As part of India’s deepening maritime security cooperation with Indian Ocean littoral nations, INS Teg a stealth frigate of the Indian Navy which is on a two-month long deployment in the South Indian Ocean has docked at Port Victoria in Seychelles on June 26, 2015. This is part of its mission to carry out joint surveillance in the Seychelles Exclusive Economic Zone (EEZ) in areas selected by Seychelles Coast Guard, with SCG personnel embarked onboard. This is in keeping with India’s national objective of ensuring a secure and stable regional environment to allow unhindered economic and social development, not just in India, but also in the entire Indian Ocean Region, the Navy said in a statement. Defence cooperation The defence cooperation between the two nations includes cooperation in the field of training, hydrography and Maritime Domain Awareness (MDA). India had provided fast attack craft and Dornier aircraft to Seychelles as part of its capability enhancement. INS Teg is also carrying items required for maintenance of SCG ships and will provide assistance for “minor defect rectification on various SCG ships”. The visit coincides with the Seychelles National Day on June 29 and a 25-man marching contingent and Naval Band will participate in the annual military parade. The Navy has in the recent past significantly scaled up capacity building and capability [ 6 ] Weekly Current Affairs 21st June 2015 to 27th June, 2015 www.ias100.in enhancement of friendly foreign countries in addition to undertaking joint and co-ordinated antipiracy patrols. Prime Minister Narendra Modi has laid strong emphasis on “comprehensive cooperation” in the Indian Ocean region (IOR) as a way to counter growing Chinese activity in the region and position India as the ‘net security provider’ in the IOR. In his visit to Seychelles in March 2015 as part of a three-nation tour in the region, Mr. Modi called Seychelles a “vital” partner in the neighbourhood and called upon the nation to become a full partner in the maritime security cooperation between India, Maldives and Sri Lanka. India is setting up Coastal Surveillance Radar Systems in several IOR states which will eventually be integrated into India’s coastal monitoring network.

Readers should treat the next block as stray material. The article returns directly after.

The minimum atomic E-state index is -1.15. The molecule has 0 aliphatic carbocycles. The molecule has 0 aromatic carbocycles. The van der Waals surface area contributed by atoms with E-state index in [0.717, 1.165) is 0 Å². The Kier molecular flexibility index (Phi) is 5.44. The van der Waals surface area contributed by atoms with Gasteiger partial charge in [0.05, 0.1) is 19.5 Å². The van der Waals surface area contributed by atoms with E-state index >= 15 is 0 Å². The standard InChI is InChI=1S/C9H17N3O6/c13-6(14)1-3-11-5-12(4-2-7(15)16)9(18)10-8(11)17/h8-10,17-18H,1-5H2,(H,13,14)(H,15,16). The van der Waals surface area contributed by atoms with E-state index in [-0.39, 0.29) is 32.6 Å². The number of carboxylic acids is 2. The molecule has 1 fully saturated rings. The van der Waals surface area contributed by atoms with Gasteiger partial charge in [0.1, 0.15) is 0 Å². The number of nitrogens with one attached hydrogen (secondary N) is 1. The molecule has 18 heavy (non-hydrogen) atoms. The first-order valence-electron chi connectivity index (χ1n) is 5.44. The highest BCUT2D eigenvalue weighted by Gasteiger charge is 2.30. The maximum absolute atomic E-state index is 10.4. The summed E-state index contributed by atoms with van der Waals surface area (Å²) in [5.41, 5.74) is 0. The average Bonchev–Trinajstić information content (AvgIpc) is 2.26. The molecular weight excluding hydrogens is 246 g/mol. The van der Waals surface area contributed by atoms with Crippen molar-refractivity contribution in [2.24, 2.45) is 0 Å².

CHILD LABOUR RISES BY 53 % IN URBAN INDIA